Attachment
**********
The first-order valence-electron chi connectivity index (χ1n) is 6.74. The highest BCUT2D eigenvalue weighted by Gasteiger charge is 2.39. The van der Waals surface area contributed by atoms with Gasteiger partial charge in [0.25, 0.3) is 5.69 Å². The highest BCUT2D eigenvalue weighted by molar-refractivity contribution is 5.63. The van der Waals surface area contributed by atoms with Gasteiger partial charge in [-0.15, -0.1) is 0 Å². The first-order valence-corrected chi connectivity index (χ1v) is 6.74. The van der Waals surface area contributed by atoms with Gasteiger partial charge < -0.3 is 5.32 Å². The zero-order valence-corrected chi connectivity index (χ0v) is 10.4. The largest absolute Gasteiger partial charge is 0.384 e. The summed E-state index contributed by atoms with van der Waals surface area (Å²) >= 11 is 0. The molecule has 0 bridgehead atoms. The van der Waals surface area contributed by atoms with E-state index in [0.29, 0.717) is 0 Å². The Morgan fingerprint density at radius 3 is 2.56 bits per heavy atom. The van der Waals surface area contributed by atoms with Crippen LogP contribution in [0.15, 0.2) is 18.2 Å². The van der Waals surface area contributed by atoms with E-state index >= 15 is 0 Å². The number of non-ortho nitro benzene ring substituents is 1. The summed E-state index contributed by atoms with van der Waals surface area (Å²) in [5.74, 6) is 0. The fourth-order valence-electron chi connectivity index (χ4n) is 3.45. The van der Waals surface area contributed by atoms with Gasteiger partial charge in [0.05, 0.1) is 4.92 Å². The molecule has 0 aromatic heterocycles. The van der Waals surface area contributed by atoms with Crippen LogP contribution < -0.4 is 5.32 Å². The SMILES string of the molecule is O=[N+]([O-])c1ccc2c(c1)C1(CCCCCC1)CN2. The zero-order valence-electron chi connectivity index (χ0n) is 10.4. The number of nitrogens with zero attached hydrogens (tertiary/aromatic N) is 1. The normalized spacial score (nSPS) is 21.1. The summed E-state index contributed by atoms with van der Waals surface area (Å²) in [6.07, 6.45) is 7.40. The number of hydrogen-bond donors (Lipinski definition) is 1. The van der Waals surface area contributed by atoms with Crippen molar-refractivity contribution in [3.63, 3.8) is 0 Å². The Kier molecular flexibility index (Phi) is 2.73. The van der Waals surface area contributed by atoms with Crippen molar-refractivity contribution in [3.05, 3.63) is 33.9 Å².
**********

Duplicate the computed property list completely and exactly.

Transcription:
The first-order valence-electron chi connectivity index (χ1n) is 6.74. The highest BCUT2D eigenvalue weighted by Gasteiger charge is 2.39. The van der Waals surface area contributed by atoms with Gasteiger partial charge in [0.25, 0.3) is 5.69 Å². The highest BCUT2D eigenvalue weighted by molar-refractivity contribution is 5.63. The van der Waals surface area contributed by atoms with Gasteiger partial charge in [-0.15, -0.1) is 0 Å². The first-order valence-corrected chi connectivity index (χ1v) is 6.74. The van der Waals surface area contributed by atoms with Gasteiger partial charge < -0.3 is 5.32 Å². The zero-order valence-corrected chi connectivity index (χ0v) is 10.4. The largest absolute Gasteiger partial charge is 0.384 e. The summed E-state index contributed by atoms with van der Waals surface area (Å²) >= 11 is 0. The molecule has 0 bridgehead atoms. The van der Waals surface area contributed by atoms with E-state index in [0.29, 0.717) is 0 Å². The Morgan fingerprint density at radius 3 is 2.56 bits per heavy atom. The van der Waals surface area contributed by atoms with Crippen LogP contribution in [0.15, 0.2) is 18.2 Å². The van der Waals surface area contributed by atoms with E-state index >= 15 is 0 Å². The number of non-ortho nitro benzene ring substituents is 1. The summed E-state index contributed by atoms with van der Waals surface area (Å²) in [5.74, 6) is 0. The fourth-order valence-electron chi connectivity index (χ4n) is 3.45. The van der Waals surface area contributed by atoms with Gasteiger partial charge in [0.05, 0.1) is 4.92 Å². The molecule has 0 aromatic heterocycles. The van der Waals surface area contributed by atoms with Crippen LogP contribution < -0.4 is 5.32 Å². The SMILES string of the molecule is O=[N+]([O-])c1ccc2c(c1)C1(CCCCCC1)CN2. The zero-order valence-electron chi connectivity index (χ0n) is 10.4. The number of nitrogens with zero attached hydrogens (tertiary/aromatic N) is 1. The normalized spacial score (nSPS) is 21.1. The summed E-state index contributed by atoms with van der Waals surface area (Å²) in [6.07, 6.45) is 7.40. The number of hydrogen-bond donors (Lipinski definition) is 1. The van der Waals surface area contributed by atoms with Crippen molar-refractivity contribution in [3.63, 3.8) is 0 Å². The Kier molecular flexibility index (Phi) is 2.73. The van der Waals surface area contributed by atoms with Crippen molar-refractivity contribution in [3.05, 3.63) is 33.9 Å².